Neuro-linguistic programming

Neuro-linguistic Programming (NLP):  What is it?

Neuro-linguistic Programming (NLP): What is it?

Neuro-linguistic programming (NLP) was developed in the 1970s and even if you’re not familiar with the therapy itself, some of its practices have seeped into popular culture.

Ever seen a TV show where the protagonist spots a liar because of their eye movements? Or when body-language experts advise you to mirror another person’s movements to establish rapport? Both of these techniques were born from NLP. While the name may sound a little intimidating and confusing, NLP is actually a simple and effective technique that helps numerous people.


How does NLP work?

NLP takes a different approach to typical therapeutic psychological techniques.  It’s rooted in the idea that no action is negative and any failures are simply a learning opportunity. An NLP practitioner aims to build a map of a person’s reality by assessing their speech, actions, thoughts, and feelings. Once the picture is complete, they’ll work with the client to adopt the strategies used by an already successful person to reach a particular personal goal.

NLP is a very practical approach, which makes it accessible and popular for use with both professionals and clients from all walks of life.

Here’s a closer look at some of the techniques NLP practitioners may use with clients.



This technique is a way for individuals to instantly access a desired state of mind by associating it with an action. For instance, if someone is struggling with crippling anxiety in a particular situation, the NLP practitioner would help them to get into a state of high confidence and calmness.

Once in that positive state, the client performs a particular action over and over, such as squeezing their thumb and finger or twisting a ring. Later, when they need to access a calm and confident mindset, they perform the action again, and those desired feelings (such as confidence and calmness) can be triggered.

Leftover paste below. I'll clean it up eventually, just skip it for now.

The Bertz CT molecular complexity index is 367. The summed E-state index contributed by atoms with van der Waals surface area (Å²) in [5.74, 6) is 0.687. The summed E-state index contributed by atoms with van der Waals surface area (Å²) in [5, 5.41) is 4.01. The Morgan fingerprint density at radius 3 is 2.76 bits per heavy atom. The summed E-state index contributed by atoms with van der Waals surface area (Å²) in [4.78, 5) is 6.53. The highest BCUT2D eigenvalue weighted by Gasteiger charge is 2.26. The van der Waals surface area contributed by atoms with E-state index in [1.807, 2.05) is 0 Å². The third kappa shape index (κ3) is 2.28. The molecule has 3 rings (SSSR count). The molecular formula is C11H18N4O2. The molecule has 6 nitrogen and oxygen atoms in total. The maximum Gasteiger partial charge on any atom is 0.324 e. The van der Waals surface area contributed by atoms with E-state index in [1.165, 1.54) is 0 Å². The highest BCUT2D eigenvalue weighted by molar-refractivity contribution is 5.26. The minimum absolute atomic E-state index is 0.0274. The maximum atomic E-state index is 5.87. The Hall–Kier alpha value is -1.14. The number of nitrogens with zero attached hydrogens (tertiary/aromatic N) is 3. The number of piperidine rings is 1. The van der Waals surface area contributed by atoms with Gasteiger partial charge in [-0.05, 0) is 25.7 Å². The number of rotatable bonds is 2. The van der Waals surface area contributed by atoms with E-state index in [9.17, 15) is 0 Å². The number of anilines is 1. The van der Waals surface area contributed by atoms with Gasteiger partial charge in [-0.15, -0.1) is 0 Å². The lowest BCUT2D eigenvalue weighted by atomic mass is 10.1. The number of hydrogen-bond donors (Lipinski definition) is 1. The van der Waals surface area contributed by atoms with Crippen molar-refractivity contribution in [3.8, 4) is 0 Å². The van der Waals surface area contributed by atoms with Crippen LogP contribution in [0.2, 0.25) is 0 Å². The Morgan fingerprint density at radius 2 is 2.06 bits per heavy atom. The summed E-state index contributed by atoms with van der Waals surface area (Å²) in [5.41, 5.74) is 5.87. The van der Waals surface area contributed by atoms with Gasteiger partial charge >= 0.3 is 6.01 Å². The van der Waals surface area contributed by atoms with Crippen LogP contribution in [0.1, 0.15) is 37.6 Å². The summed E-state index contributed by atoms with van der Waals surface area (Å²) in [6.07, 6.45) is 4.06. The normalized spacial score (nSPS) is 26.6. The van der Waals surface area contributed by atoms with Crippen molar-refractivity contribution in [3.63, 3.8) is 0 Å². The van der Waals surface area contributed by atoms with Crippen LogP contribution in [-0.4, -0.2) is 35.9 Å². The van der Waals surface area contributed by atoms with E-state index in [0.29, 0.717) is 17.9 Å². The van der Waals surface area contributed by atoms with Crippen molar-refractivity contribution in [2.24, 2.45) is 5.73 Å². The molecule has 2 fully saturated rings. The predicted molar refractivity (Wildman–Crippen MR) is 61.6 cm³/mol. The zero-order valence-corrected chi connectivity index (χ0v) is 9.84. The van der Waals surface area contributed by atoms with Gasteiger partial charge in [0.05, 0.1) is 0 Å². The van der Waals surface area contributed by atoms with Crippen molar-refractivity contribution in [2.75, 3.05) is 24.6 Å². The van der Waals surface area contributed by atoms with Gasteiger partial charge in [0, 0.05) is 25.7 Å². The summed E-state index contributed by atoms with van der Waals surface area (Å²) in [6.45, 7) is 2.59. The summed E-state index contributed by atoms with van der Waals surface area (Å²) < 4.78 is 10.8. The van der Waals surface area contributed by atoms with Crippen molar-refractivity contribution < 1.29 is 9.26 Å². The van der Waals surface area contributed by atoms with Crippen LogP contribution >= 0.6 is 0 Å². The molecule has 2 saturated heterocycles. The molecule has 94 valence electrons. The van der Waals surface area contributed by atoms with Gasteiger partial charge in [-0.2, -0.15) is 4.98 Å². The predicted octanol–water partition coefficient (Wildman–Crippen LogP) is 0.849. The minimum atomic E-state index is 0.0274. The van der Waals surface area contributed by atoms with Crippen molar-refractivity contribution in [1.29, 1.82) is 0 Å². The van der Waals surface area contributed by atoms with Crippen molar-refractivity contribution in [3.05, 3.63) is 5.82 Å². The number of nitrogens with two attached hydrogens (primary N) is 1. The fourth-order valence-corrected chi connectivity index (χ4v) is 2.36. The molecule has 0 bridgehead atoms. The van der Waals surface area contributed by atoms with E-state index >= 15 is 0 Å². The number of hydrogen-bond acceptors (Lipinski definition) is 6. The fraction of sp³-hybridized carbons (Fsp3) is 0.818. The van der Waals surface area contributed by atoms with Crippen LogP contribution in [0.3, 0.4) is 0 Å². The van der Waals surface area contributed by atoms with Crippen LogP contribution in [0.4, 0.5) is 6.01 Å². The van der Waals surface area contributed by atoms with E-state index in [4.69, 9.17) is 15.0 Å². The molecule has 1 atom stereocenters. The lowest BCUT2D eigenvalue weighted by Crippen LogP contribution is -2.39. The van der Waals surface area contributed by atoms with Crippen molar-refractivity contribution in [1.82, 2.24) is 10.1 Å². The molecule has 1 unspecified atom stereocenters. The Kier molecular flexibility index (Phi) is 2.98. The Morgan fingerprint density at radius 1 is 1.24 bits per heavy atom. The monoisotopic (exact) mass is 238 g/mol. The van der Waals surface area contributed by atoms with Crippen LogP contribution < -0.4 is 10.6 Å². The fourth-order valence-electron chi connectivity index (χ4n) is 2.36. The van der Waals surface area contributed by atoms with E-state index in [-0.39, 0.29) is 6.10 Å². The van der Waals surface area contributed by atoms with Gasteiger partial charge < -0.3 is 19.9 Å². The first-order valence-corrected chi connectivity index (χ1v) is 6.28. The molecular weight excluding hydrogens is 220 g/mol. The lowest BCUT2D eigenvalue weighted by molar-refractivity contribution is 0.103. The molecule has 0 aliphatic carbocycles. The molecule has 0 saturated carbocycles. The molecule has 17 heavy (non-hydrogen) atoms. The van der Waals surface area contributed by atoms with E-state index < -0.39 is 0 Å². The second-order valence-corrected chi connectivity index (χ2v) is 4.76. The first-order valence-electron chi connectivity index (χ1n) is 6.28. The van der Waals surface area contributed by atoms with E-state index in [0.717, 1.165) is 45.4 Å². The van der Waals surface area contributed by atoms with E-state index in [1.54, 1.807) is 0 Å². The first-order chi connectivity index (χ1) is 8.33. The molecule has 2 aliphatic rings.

In this technique, clients use visualisation to change their behaviour or thought patterns that may have become unwanted and ingrained habits. The first step is to identify the very first trigger of the unwanted behaviour. For example, a smoker who wants to quit might be triggered by the smell of cigarette smoke, or for a nervous public speaker, it might be hearing chatter from the audience.

Once the early warning sign is identified, the client visualizes it. For example, the smoker imagines seeing the cigarette, can smell it, and even taste it. The nervous speaker imagines feeling the buzz in the room, seeing the restless crowd, and hearing the excited chatter.

Finally, the client changes the visualization to an empowering one. The smoker may go outside to enjoy the morning sun, feeling healthy and strong without a cigarette. The nervous speaker may notice the smiles in the crowd and imagine the deafening applause when they take to the stage.

With repetition, those early warning signs of a negative behaviour can become a trigger for a desired behaviour.


Visual/kinesthetic dissociation (VKD)

VKD is often used with clients who experience PTSD as it offers a way to disassociate negative thoughts and feelings from a particular event or incident.

Using VKD, the client will be asked to visualize the event as if they were watching it in a movie theatre, as a bystander, or from an overhead view. From this safe distance, the practitioner will then guide the client to give the ‘movie’ a different ending, one that feels safe or has a positive resolution.

VKD aims to break the automatic triggering of a nervous system response when recalling distressing events by changing how a client recalls the event.



Association works in a similar way to disassociation, except that here the client connects a negative feeling with an unwanted behaviour instead.

If a client finds a particular food irresistible but desperately wants to be able to say no to it, the practitioner will guide the client to feel repulsed by the thought of that food so they can no longer bear to be near it.


The takeaway

NLP’s innovative approach is used by athletes, performers, business executives, and everyday people to achieve their personal and professional goals. It’s also very popular within self-help communities which is a testament to its simplicity.


If you’re looking for a therapy to change habitual thought and behaviour patterns, NLP is certainly worth exploring. Feel free to contact us here at COPE Centre to find out more CONTACT US – Copecentre